Say What? “Cannabidiol (CBD)”

CBD chemical composition on blue screen of tablet.


You may be seeing products for sale that contain something called CBD—products like oils, lotions, gummy candy, and more. Maybe you’ve heard that CBD has something to do with marijuana, and that these products can do amazing things: reduce pain and anxiety, help a person sleep, and many others.

Let’s look at some facts. What is CBD, and does it really have any benefits for people’s health?

Small amounts, big claims

CBD stands for cannabidiol (pronounced ca-nuh-bi-DYE-ol). It’s what scientists call the “non-psychoactive” ingredient in marijuana and hemp. That means it doesn’t make a person high.

CBD is typically found in very small amounts in the marijuana plant. It’s one of over 100 chemicals called cannabinoids.

Unlike THC, the chemical in marijuana that causes the high, there are no known harms of taking CBD on its own. But what about those amazing health claims? 

Not so fast

So far, scientific research has found that CBD can help to treat two types of seizure disorders in children, when it’s in a medication (called Epidiolex) that’s been approved by the U.S. Food and Drug Administration.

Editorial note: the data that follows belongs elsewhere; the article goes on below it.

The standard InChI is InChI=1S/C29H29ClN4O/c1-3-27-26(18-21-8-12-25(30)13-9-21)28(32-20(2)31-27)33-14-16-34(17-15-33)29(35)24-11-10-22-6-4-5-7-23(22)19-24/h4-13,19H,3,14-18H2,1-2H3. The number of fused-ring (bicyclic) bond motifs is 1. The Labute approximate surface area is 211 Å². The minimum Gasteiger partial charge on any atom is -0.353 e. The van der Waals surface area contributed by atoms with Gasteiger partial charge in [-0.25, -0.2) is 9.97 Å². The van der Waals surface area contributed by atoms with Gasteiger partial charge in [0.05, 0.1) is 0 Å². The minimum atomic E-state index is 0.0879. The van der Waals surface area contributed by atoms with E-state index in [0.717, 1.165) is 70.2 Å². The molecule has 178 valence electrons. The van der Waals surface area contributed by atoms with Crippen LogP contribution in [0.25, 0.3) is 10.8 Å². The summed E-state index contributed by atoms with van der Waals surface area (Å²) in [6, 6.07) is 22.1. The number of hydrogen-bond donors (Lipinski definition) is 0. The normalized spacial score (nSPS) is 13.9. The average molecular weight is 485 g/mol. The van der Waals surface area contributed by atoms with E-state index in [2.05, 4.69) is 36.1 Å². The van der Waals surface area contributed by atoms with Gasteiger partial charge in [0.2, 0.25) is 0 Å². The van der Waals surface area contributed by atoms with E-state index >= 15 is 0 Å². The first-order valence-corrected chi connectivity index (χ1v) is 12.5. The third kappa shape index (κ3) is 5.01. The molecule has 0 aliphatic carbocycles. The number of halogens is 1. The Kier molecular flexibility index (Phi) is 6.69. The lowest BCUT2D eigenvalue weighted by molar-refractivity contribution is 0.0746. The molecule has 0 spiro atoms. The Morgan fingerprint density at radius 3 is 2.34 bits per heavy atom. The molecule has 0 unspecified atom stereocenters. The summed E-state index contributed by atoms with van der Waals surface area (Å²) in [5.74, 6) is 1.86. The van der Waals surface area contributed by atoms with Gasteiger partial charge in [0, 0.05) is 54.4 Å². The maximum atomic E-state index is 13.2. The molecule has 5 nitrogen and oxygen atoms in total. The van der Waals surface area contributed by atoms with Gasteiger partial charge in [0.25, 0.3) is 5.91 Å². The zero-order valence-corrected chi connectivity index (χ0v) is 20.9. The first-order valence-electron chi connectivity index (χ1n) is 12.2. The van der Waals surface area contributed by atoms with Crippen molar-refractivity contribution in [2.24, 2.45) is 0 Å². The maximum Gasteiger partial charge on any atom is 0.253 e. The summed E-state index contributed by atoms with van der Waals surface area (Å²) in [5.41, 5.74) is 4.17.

Scientists are studying whether CBD might be effective in treating other conditions, including anxiety, sleep, pain, and drug and alcohol use disorders. For now, it’s too early to say. More research is underway to determine if CBD could be a promising treatment for these conditions.

CBD products—like lotion, bath oil, or honey—haven’t proven to be effective medical treatments for any conditions.

So, don’t be fooled: Until more research is done, we don’t know if CBD can do most of the things the people selling it say it can do. As scientists learn more, we’ll keep you updated.

Learn more: The real facts about marijuana.

Find Help Near You

Use the SAMHSA Treatment Locator to find substance use or other mental health services in your area. If you are in an emergency situation, this toll-free, 24-hour hotline can help you get through this difficult time: call 1-800-273-TALK, or visit the Suicide Prevention Lifeline. We also have step by step guides on what to do to help yourself, a friend or a family member.

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